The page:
Restaurant Review: Marta


For my birthday this year, Todd bought me tickets to see The Lion King on Broadway and made dinner reservations at Marta, a new restaurant from chef Nick Anderer that “reimagines and invents thin-crust pizzas” cooked in wood-burning ovens. Fish, meats, and vegetables are cooked alla brace, over an open-fire grill, and beverages include local craft beers as well as an all-Italian wine list. Located in the Martha Washington Hotel, the space is romantic (think soft lighting and cozy nooks) yet bustling, with an open kitchen, high ceilings, and tall windows that looked out onto the street.


Todd at our table, from which you could see half of the dining room. The kitchen was located behind us, and off to the right was a small balcony with additional seating.

Though our servers continually changed throughout the night, they were all helpful and attentive; I don’t think my glass of lemon water was ever less than half full. Todd and I took a while to decide what to order: Would two pizzas be enough food? Would two pizzas and an additional entree be too much food? Should we order an appetizer or two, instead? We finally settled on two appetizers, two pizzas, and two desserts. There was more than enough food for both of us, and if you don’t have a boyfriend who can eat a horse and still be hungry, I’d recommend one appetizer, two pizzas, and one dessert to share.

For our first appetizer, I chose grilled broccoli seasoned with chili and garnished with olives, capers, and apricots. It was the perfect mix of charred, crisp heads and soft stems, and I was happy to see that there was enough garnish to go around. What I loved most about this dish was the sharp, vinegary kick that came along with each bite.


Todd chose our second appetizer: crispy sunchokes (a variety of artichoke, as I learned thanks to Google) with duck confit and burnt orange. The sunchokes felt starchy like potatoes but had a fresh, herbaceous flavor, especially when paired with the charred bits of orange that came in the dish. The duck, though soft enough to melt in your mouth, didn’t stand out enough  and left me wanting something more. Overall, this appetizer really had a bright spring-inspired flavor that got us in the mood for the warmer weather forecasted for this week.


After quite a long wait, we finally received our pizzas. And were they worth it! A note about the crust: when they say thin crust, they mean thin crust. I happen to prefer doughy, heavy pizzas, but I can go for light and crispy every now and again. These crusts are paper-thin, with the brittleness of matzoh and a taste similar to a saltine cracker. That doesn’t sound appealing, but somehow it really worked, and what I loved most was that the thin crust really let the toppings show off their flavors.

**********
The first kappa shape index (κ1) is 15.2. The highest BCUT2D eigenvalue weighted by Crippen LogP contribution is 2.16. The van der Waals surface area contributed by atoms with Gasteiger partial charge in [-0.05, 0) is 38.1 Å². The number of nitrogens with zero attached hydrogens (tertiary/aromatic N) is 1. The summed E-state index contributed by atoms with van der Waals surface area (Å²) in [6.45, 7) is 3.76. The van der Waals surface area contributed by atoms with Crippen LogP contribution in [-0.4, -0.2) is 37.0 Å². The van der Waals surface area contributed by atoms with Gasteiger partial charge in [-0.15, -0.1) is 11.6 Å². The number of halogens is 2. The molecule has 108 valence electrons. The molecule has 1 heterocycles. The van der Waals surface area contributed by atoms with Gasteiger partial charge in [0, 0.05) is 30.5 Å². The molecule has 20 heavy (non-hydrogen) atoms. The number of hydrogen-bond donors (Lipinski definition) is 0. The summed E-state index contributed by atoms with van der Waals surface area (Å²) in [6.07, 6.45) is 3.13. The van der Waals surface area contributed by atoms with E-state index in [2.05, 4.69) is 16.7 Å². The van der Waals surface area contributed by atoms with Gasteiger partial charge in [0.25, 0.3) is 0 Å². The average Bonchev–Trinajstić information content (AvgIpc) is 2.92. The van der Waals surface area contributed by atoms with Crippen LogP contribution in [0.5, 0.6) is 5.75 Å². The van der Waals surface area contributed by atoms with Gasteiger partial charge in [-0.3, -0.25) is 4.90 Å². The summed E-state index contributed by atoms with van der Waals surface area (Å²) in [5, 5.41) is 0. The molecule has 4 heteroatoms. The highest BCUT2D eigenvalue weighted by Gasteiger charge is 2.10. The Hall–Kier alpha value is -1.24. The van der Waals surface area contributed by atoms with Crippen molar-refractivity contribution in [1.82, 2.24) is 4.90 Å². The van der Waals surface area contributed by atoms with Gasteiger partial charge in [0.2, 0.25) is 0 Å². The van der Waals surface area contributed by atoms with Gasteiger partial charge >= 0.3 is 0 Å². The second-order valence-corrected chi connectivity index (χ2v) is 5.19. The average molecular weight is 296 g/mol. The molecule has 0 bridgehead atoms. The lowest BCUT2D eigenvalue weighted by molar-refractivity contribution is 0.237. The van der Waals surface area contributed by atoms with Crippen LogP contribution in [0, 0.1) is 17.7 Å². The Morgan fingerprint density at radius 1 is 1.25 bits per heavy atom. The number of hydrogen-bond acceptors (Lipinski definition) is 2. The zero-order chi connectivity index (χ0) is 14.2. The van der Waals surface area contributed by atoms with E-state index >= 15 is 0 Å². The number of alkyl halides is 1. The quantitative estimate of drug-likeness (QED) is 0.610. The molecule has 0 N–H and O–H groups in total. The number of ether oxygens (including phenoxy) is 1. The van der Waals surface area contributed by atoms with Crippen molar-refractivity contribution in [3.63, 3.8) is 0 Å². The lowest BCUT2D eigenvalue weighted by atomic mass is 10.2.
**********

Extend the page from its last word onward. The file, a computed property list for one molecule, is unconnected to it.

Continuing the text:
Our first pizza, the patate alla carbonara, had received rave reviews on Yelp. A white pie, it was topped with potato chunks, egg, guanciale (an Italian pork), black pepper, and pecorino. The combination of ingredients really worked on this pizza, and because of the thin crust, it didn’t feel like an overload of carbs. It was creamy, rich, salty—delicious for the first slice, good for the second, but maybe a little too strong by the third.


With our second pizza, on the other hand, I could have eaten the whole pie. Or two. For multiple days in a row. It was a simple creation: a light layer of tomato sauce topped with thick, wet, gooey stracciatella cheese and basil leaves and a drizzle of oil. The cheese, similar to a burrata, soaked through the entire pizza. I can’t describe the flavor other than to say it was probably the best cheese I’ve ever tasted—and the best part is that it was made in-house, right there in the restaurant!


Though I felt a little full, I knew I had to try dessert. Todd decided on a rich chocolate cake frosted with olive oil buttercream and accompanied by a glass of milk. I don’t really like chocolate cake, but he said he enjoyed it. I chose a cannoli cheesecake, which had a soft, creamy center that definitely had a cannoli cream flavor. Beneath that was a layer of chocolate chips, followed by what tasted like a graham cracker crust atop a thin cannoli shell. The best part: the dollop of pistachio cream and crumbled pistachios on top.


Marta was a little pricey for pizza ($15 for appetizers, about $20-$30 for a smallish personal pie, $9 dessert), but definitely worth it for a special occasion. For the price, I felt like we received enough food, though I was surprised that we didn’t get any bread before our meal, which is usually standard in Italian restaurants. And my boyfriend was disappointed that they didn’t do anything special for my birthday even though he’d mentioned that on the reservation. It won’t replace my usual pizza joint, nor is it my favorite Italian restaurant (that designation is held by Oregano in Brooklyn), but Marta is still an exceptional choice with great flavors and decadent dishes.

4 thoughts on “Restaurant Review: Marta

  1. A play and pizza, sounds like a very nice birthday. The Lion King has some terrific costumes, I recall seeing it in Chicago. And if this event happened last night, I hope you DVR Downton Abby’s final show.

    • Yes, The Lion King was great! Though I have to admit that I liked Aladdin a little better; it was glitzier and a little funnier. I’ve never seen Downton Abby, but it’s on my list of shows to eventually check out! As for right now, I have way too many on the DVR that I’ve yet to watch…

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